The last 40 years of global temperature changes can be radiatively explained by a natural reduction in cloud cover.
From 1979 to 2011, satellite data provide documentation of a reduction in cloud cover and aerosol depth that allowed an additional 2.3 W/m² of positive shortwave energy to be absorbed by the Earth’s surface rather than reflected to space.
This change in absorbed solar radiation can account for the energy imbalance and warming during this period far better than the much smaller 0.2 W/m² forcing associated with a +22 ppm CO2 change over 10 years (representing just 10% of the overall trend in downwelling longwave).
Image Source: Herman et al., 2013
Other satellite observations reveal a pronounced 6.8 W/m² positive solar forcing particularly concentrated during the 1984-2000 period due to a decrease in reflected shortwave energy (via clouds).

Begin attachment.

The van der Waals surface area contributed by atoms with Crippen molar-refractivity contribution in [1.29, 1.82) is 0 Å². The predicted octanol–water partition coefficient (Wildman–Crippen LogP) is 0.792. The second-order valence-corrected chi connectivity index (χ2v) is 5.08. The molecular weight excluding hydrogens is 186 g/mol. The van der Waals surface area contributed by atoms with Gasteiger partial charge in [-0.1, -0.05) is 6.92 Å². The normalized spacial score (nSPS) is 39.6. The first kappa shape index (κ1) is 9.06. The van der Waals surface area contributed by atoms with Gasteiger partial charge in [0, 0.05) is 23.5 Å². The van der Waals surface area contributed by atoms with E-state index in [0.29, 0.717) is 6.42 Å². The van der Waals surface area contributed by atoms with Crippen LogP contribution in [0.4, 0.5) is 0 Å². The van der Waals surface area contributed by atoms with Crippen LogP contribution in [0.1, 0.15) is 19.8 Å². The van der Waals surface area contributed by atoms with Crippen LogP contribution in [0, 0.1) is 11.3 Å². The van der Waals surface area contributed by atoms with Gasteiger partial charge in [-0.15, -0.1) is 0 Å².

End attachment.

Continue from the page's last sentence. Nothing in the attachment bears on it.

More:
Image Source: Goode and Palle, 2007
From 2014 to 2017, the reduction in cloud cover resulted in an additional 0.83 W/m² shortwave forcing, which explains the imbalance and the stark warming during this post-“pause” period.
Image Source: Loeb et al., 2018
The reduction in cloud cover and positive shortwave forcing trend can also explain the post-1995 ice melt pattern for the Greenland ice sheet.
Image Source: Hofer et al., 2017
Image Source: Simpkins, 2017
A new paper underscores the salience of cloud cover reduction in explaining not only the modern warming but the temperature variation that occurred in recent decades.